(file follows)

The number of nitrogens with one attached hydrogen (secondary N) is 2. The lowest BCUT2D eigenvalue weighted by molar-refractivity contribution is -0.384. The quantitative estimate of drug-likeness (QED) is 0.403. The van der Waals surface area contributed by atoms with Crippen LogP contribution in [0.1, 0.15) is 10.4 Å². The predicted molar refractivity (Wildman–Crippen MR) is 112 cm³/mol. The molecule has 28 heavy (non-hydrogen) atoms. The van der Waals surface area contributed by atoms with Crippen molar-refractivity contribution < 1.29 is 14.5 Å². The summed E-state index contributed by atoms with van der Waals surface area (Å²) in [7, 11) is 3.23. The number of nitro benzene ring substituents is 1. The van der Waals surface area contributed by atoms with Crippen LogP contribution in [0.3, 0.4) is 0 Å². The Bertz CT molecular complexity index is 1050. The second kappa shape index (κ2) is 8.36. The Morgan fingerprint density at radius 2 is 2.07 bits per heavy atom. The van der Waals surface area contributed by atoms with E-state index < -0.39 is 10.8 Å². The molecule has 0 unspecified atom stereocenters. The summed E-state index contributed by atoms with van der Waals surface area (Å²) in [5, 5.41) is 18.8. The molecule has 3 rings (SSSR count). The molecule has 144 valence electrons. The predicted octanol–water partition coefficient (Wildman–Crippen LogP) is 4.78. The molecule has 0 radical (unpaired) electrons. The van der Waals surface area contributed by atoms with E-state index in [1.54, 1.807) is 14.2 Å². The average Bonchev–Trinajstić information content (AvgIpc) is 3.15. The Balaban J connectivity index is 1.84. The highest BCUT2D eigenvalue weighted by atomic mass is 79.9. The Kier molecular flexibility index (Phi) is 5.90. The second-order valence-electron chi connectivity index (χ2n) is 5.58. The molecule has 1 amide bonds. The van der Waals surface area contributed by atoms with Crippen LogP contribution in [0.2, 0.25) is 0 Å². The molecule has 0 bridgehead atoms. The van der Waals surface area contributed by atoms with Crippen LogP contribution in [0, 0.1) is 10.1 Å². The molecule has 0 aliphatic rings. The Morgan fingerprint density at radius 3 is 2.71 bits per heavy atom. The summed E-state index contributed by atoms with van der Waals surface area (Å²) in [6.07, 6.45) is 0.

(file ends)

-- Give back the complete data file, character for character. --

The number of nitrogens with one attached hydrogen (secondary N) is 2. The lowest BCUT2D eigenvalue weighted by molar-refractivity contribution is -0.384. The quantitative estimate of drug-likeness (QED) is 0.403. The van der Waals surface area contributed by atoms with Crippen LogP contribution in [0.1, 0.15) is 10.4 Å². The predicted molar refractivity (Wildman–Crippen MR) is 112 cm³/mol. The molecule has 28 heavy (non-hydrogen) atoms. The van der Waals surface area contributed by atoms with Crippen molar-refractivity contribution < 1.29 is 14.5 Å². The summed E-state index contributed by atoms with van der Waals surface area (Å²) in [7, 11) is 3.23. The number of nitro benzene ring substituents is 1. The van der Waals surface area contributed by atoms with Crippen LogP contribution in [0.3, 0.4) is 0 Å². The Bertz CT molecular complexity index is 1050. The second kappa shape index (κ2) is 8.36. The Morgan fingerprint density at radius 2 is 2.07 bits per heavy atom. The van der Waals surface area contributed by atoms with E-state index < -0.39 is 10.8 Å². The molecule has 0 unspecified atom stereocenters. The summed E-state index contributed by atoms with van der Waals surface area (Å²) in [5, 5.41) is 18.8. The molecule has 3 rings (SSSR count). The molecule has 144 valence electrons. The predicted octanol–water partition coefficient (Wildman–Crippen LogP) is 4.78. The molecule has 0 radical (unpaired) electrons. The van der Waals surface area contributed by atoms with E-state index in [1.54, 1.807) is 14.2 Å². The average Bonchev–Trinajstić information content (AvgIpc) is 3.15. The Balaban J connectivity index is 1.84. The highest BCUT2D eigenvalue weighted by atomic mass is 79.9. The Kier molecular flexibility index (Phi) is 5.90. The second-order valence-electron chi connectivity index (χ2n) is 5.58. The molecule has 1 amide bonds. The van der Waals surface area contributed by atoms with Crippen LogP contribution in [0.2, 0.25) is 0 Å². The molecule has 0 bridgehead atoms. The van der Waals surface area contributed by atoms with Crippen LogP contribution in [0, 0.1) is 10.1 Å². The molecule has 0 aliphatic rings. The Morgan fingerprint density at radius 3 is 2.71 bits per heavy atom. The summed E-state index contributed by atoms with van der Waals surface area (Å²) in [6.07, 6.45) is 0.